On this B&H video Rob Rives looks at several ways you can hide a lavalier mic on your talent as well as get better sound from this type of mic.
We like lavalier mics – we use them on almost all of our videos – they have the advantage of staying at the same distance from the mouth through the entire video (unlike a boom or even a shotgun mic which can have issue if the talent moves or looks away from the mic).
However lavalier mics have disadvantages as well. As they are placed on the talent’s body – they can be in the way (or actually in the frame) which is not ideal for at least some types of shots (we actually don’t mind it that much on reviews or interviews but there are other types of shoots were this is less acceptable). They can also suffer from noise which originates from the movement of the talent (and especially from clothing).
Over the years techniques for managing and using lavaliers have improved and there are quite a few things that you can do in order to both Conceal and reduce noise from your lav mics.
- A boom might sound better than a lav but it isn’t always possible to use one (and even if it is – maybe try using both for extra security).
- If you really don’t have to – don’t hide it – you will get better sound when it is 6-8 inches below your talents chin.
- If you get a lot of P and B sounds – point the lav downwards (just make sure that your levels are still good.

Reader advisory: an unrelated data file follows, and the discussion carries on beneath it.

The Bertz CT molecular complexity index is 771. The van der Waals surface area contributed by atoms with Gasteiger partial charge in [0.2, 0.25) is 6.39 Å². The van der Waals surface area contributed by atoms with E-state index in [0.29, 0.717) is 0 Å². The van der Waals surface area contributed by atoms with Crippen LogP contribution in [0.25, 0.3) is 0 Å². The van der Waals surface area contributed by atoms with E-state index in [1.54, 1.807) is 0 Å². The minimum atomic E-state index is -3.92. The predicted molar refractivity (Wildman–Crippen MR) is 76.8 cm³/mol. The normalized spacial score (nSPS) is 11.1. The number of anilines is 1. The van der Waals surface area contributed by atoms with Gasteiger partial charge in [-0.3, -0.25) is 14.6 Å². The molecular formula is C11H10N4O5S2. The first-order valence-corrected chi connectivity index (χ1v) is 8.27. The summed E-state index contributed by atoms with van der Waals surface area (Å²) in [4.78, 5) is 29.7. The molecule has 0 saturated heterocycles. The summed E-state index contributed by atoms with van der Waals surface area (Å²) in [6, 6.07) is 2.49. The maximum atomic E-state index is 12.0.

- If you are doing an interview you can hide the lav by simply framing the shot so that the lav is not visible (a tighter head shot basically).
- For T-shirts for example consider a magnetic clip (we use one – but good ones can be a bit expensive) or a vampire clip – but they can make holes in your clothing.
- You can hide the lav under the long hair of a female talent for example using some medical tape.
- Always make sure that you reduce the tension between the mic and the end of the cable – Rives shows some ways to do this in the clip with a cable loop or loops.
- If your talent has a tie you can hide the mic on the back of the tie with some gaffer tape.
- Putting lav under clothing can cause rubbing noise – using something like rycote stickies can help eliminate this issue. However using gaffer tape might be an even better solution – see a video on how to make one below).
- You can even get a little bit crazy and hide the mic in the front part of a hat or on the side of a pair of glasses.
On LensVid we have a very extensive section devoted to sound recording for video productions which covers both equipment and techniques here on LensVid.